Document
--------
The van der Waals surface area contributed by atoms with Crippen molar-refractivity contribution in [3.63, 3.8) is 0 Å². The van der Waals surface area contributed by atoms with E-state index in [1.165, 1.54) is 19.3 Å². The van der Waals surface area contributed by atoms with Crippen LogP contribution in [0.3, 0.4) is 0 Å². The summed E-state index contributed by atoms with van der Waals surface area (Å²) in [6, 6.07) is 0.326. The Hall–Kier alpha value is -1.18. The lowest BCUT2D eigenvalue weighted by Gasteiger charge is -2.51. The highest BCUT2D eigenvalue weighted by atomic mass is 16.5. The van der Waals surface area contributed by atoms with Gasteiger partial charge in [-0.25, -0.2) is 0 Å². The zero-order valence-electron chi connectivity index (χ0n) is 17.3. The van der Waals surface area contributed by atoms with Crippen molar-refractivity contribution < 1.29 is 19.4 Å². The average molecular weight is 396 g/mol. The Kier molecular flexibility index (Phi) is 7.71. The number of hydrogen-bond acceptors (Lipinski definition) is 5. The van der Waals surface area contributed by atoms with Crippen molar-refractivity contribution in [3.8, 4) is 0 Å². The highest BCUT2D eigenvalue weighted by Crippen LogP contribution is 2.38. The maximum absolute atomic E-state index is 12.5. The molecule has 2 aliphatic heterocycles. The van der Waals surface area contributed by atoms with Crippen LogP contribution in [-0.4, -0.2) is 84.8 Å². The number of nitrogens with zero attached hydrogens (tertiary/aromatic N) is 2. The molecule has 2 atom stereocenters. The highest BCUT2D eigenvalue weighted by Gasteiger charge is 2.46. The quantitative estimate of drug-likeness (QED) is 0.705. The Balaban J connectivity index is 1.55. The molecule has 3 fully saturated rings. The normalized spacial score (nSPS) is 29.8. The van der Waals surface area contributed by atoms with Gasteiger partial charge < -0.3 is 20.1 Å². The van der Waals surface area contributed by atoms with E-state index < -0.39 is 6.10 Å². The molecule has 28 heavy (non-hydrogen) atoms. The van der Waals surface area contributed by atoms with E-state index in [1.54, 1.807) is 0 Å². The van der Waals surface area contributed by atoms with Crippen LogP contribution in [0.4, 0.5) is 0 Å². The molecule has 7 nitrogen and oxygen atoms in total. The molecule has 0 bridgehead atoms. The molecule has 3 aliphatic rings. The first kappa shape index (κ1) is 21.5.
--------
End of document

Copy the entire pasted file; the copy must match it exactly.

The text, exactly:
The van der Waals surface area contributed by atoms with Crippen molar-refractivity contribution in [3.63, 3.8) is 0 Å². The van der Waals surface area contributed by atoms with E-state index in [1.165, 1.54) is 19.3 Å². The van der Waals surface area contributed by atoms with Crippen LogP contribution in [0.3, 0.4) is 0 Å². The summed E-state index contributed by atoms with van der Waals surface area (Å²) in [6, 6.07) is 0.326. The Hall–Kier alpha value is -1.18. The lowest BCUT2D eigenvalue weighted by Gasteiger charge is -2.51. The highest BCUT2D eigenvalue weighted by atomic mass is 16.5. The van der Waals surface area contributed by atoms with Gasteiger partial charge in [-0.25, -0.2) is 0 Å². The zero-order valence-electron chi connectivity index (χ0n) is 17.3. The van der Waals surface area contributed by atoms with Crippen molar-refractivity contribution < 1.29 is 19.4 Å². The average molecular weight is 396 g/mol. The Kier molecular flexibility index (Phi) is 7.71. The number of hydrogen-bond acceptors (Lipinski definition) is 5. The van der Waals surface area contributed by atoms with Crippen molar-refractivity contribution in [3.8, 4) is 0 Å². The highest BCUT2D eigenvalue weighted by Crippen LogP contribution is 2.38. The maximum absolute atomic E-state index is 12.5. The molecule has 2 aliphatic heterocycles. The van der Waals surface area contributed by atoms with Crippen LogP contribution in [-0.4, -0.2) is 84.8 Å². The number of nitrogens with zero attached hydrogens (tertiary/aromatic N) is 2. The molecule has 2 atom stereocenters. The highest BCUT2D eigenvalue weighted by Gasteiger charge is 2.46. The quantitative estimate of drug-likeness (QED) is 0.705. The Balaban J connectivity index is 1.55. The molecule has 3 fully saturated rings. The normalized spacial score (nSPS) is 29.8. The van der Waals surface area contributed by atoms with Gasteiger partial charge < -0.3 is 20.1 Å². The van der Waals surface area contributed by atoms with E-state index < -0.39 is 6.10 Å². The molecule has 28 heavy (non-hydrogen) atoms. The van der Waals surface area contributed by atoms with E-state index in [1.54, 1.807) is 0 Å². The van der Waals surface area contributed by atoms with Crippen LogP contribution in [0.4, 0.5) is 0 Å². The molecule has 7 nitrogen and oxygen atoms in total. The molecule has 0 bridgehead atoms. The molecule has 3 aliphatic rings. The first kappa shape index (κ1) is 21.5.